[Top] [All Lists]

Re: [Fwd: I-D ACTION:draft-crocker-email-arch-06.txt]

2007-03-09 19:22:09


One last comment to illustrate my point.

In a similar vain, you have DSN there for the bounce stuff. Again, this is a specific way of doing a bounce, yet not everyone uses this specific RFC to do a bounce. It is relatively recent and not required for operations. So technically, in a similar argument for generality, it should not be there.

However, the difference with DSN vs SIEVE, is that DSN is a pretty much a generic term and can be substituted for a bounce concept.

Not so with SIEVE. When you specifically say "SIEVE," you are talking about a specific, cryptic computer language, that just so happens to be a RFC, hence a "formal standard" document, but nevertheless it is not the "common standard" used for mail filtering across the board.

With DSN, again, a specific formal RFC standard and method for generating a bounce, although it is not used across the board, the DSN acronym is generic enough for every system to understand that it is a bounce processor.

You can't say that about the way you have SIEVE embedded in that diagram.

If the problem is that we don't have a "pseudo" industry understanding for the acronym MFA, like we do for MUA, MTA, MSA, MDA, etc, then I can see why you want SIEVE. But changing it to MFA and defining MFA would be more technically appropriate in my book.

Thats it. Thanks


Hector Santos wrote:

Dave Crocker wrote:

What about SpamAssassin filters, and Sendmail Milters that do filtering?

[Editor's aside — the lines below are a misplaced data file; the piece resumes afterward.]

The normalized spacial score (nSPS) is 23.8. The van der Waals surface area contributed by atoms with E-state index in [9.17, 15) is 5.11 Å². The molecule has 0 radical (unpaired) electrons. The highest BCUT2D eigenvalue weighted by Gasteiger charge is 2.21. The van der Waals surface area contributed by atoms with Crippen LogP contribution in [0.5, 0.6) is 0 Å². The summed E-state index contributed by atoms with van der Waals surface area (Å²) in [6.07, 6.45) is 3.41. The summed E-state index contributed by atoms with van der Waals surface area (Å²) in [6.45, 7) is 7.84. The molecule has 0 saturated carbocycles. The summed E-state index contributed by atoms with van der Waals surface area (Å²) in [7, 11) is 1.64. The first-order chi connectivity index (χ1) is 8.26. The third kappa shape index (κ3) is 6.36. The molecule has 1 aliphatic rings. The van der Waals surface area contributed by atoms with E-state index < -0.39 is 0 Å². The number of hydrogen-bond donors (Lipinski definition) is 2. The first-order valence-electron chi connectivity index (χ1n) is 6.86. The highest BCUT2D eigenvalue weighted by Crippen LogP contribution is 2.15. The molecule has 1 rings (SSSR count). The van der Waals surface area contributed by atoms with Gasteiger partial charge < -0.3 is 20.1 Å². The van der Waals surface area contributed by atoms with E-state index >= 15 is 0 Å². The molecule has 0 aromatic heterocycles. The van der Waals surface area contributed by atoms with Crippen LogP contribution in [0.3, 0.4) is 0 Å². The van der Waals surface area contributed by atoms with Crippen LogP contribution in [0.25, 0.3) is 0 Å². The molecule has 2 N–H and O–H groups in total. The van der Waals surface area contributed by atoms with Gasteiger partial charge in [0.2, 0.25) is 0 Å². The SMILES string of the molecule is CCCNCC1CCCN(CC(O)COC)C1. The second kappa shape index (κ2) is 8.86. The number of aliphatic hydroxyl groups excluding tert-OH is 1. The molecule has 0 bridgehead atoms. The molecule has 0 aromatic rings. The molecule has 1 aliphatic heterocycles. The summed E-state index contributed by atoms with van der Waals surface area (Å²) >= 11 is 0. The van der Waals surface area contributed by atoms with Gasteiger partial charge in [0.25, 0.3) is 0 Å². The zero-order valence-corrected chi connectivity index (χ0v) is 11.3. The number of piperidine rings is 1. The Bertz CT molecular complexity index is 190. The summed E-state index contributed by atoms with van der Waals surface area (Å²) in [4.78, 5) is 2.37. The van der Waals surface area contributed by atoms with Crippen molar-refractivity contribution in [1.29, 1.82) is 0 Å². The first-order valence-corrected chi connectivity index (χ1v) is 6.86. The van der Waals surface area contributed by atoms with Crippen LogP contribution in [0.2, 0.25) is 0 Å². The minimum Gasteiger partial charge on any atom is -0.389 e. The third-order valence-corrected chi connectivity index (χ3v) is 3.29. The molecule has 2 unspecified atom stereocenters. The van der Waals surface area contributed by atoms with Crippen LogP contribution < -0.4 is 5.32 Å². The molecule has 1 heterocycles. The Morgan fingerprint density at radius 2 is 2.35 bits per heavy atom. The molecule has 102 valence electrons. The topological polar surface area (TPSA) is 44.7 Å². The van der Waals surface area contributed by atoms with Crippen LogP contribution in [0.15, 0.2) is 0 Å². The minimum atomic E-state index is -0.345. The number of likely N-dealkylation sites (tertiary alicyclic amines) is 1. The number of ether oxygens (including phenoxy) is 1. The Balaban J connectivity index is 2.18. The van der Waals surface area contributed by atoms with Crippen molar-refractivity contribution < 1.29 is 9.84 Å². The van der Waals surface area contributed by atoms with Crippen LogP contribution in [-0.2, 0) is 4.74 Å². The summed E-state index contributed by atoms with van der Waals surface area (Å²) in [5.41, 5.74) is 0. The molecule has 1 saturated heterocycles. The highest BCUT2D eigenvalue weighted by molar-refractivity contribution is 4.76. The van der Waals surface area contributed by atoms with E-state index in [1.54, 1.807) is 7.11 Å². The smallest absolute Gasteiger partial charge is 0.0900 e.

They are not doing the same job as Sieve.


Even if they were, I need to repeat that this diagram and this section of the document are explicitly constrained to formal standards.

It's not that discussing the broader range of pragmatic and equivalent mechanisms isn't also valuable. It is that it makes the task too large for this document.

In fact, I think it opens the door to a book, not an IETF architecture document...


I think overall you are right, but out of everything in there, SIEVE is the ODD BALL and the way you have outlined, not only does it not apply to many systems, it just isn't used as a formal standard like everything else that is on that diagram.

In other words, there is no getting away from RFC-x822 and RFC-x821 and the pretty much standard macrocosms, MSA, MUA, MTA, etc are just that, acronym's that can fit most, if not, all email implementation models. The flow is pretty generic.

But then all out of sudden, you throw in a concept like SIEVE that just doesn't fit with everything else there in a general, generic way. Not everyone uses SIEVE and more importantly similar MFA engines would not necessarily be where you have SIEVE embedded in the diagram.

It is only there because the author(s) and their peers are familiar with with this, which is fine, but many systems are not familiar with the same thing.

You ask for technical opinion, you got it.

Thanks for allowing me to express my opinion.